Konsum im Jenseits?
AbstractMany contributions to the economics of religion postulate an "afterlife consumption motive." People are assumed to maximize total utility--including afterlife utility. This essay argues that the approach is unsatifactory for several reasons. First, many regularities in religious participation may be explained by ordinary consumption theory without invoking an afterlife; second, there exist religions that do not postulate an afterlife, and there are religions that suppose an afterlife yet do not allow men to influence their fate in the hereafter by good deeds; and third, if afterlife consumption were the foundation for religious demand, we would observe an inflation of promises about afterlife bliss, brought about by competition among the religions. It is proposed to follow David Hume (1775) and see religious demand as originating from the desire of human beings to understand the world and justify their action. This religious motive ("quest for sense") can explain the emergence of ideas about an afterlife and afterlife consumption in monotheistic religions and permits to understand why an inflation of afterlife promises does not occur.
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Bibliographic InfoPaper provided by University of Munich, Department of Economics in its series Discussion Papers in Economics with number 1186.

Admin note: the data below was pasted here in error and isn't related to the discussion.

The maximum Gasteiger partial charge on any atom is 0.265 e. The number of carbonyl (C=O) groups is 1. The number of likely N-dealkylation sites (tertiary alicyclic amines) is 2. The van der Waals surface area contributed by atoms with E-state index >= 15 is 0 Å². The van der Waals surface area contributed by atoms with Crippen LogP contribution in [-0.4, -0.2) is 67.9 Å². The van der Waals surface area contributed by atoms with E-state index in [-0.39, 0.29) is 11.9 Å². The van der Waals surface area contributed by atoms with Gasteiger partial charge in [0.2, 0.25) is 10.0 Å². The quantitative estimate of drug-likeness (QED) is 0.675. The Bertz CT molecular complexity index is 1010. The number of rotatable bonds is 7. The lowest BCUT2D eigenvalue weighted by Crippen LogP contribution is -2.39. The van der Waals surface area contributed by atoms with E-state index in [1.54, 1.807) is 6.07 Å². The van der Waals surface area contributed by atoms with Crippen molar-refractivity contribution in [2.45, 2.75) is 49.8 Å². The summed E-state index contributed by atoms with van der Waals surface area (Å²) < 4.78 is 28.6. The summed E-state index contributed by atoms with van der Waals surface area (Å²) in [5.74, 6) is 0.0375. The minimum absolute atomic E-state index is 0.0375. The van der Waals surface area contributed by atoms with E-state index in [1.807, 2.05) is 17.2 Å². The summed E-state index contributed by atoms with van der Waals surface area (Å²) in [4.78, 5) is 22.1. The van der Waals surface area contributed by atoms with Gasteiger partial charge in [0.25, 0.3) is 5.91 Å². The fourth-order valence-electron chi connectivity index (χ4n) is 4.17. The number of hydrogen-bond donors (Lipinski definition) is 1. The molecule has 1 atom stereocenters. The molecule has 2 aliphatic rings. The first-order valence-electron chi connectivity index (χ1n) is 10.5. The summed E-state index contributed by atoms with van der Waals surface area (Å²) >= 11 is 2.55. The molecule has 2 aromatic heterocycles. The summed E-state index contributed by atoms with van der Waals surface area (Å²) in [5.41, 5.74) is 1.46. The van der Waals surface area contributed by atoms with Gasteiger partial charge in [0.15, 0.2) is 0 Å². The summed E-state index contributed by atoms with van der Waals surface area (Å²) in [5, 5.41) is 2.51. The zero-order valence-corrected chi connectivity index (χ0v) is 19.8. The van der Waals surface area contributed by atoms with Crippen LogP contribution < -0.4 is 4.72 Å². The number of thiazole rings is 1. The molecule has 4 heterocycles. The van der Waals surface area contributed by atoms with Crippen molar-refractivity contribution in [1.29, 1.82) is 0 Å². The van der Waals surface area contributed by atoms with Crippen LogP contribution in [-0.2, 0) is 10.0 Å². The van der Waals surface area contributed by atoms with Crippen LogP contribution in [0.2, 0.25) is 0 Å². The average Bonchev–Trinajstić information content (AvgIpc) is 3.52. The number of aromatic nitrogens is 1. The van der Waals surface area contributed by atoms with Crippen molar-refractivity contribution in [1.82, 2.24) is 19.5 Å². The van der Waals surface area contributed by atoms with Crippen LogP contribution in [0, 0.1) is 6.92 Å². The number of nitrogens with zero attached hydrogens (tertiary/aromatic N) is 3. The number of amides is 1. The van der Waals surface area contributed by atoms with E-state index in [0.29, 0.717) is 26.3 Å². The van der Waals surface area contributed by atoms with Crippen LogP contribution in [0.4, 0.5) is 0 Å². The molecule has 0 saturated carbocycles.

Date of creation: Sep 2006
Date of revision:
Find related papers by JEL classification:
- Z12 - Other Special Topics - - Cultural Economics - - - Religion
This paper has been announced in the following NEP Reports:
- NEP-ALL-2006-09-23 (All new papers)
- NEP-HPE-2006-09-23 (History & Philosophy of Economics)
- NEP-UPT-2006-09-23 (Utility Models & Prospect Theory)
Please report citation or reference errors to , or , if you are the registered author of the cited work, log in to your RePEc Author Service profile, click on "citations" and make appropriate adjustments.:
- Laurence Iannaccone & Eli Berman, 2006.
"Religious extremism: The good, the bad, and the deadly,"
Springer, vol. 128(1), pages 109-129, July.
- Eli Berman & Laurence R. Iannaccone, 2005. "Religious Extremism: The Good, The Bad, and The Deadly," NBER Working Papers 11663, National Bureau of Economic Research, Inc.
- Azzi, Corry & Ehrenberg, Ronald G, 1975. "Household Allocation of Time and Church Attendance," Journal of Political Economy, University of Chicago Press, vol. 83(1), pages 27-56, February.
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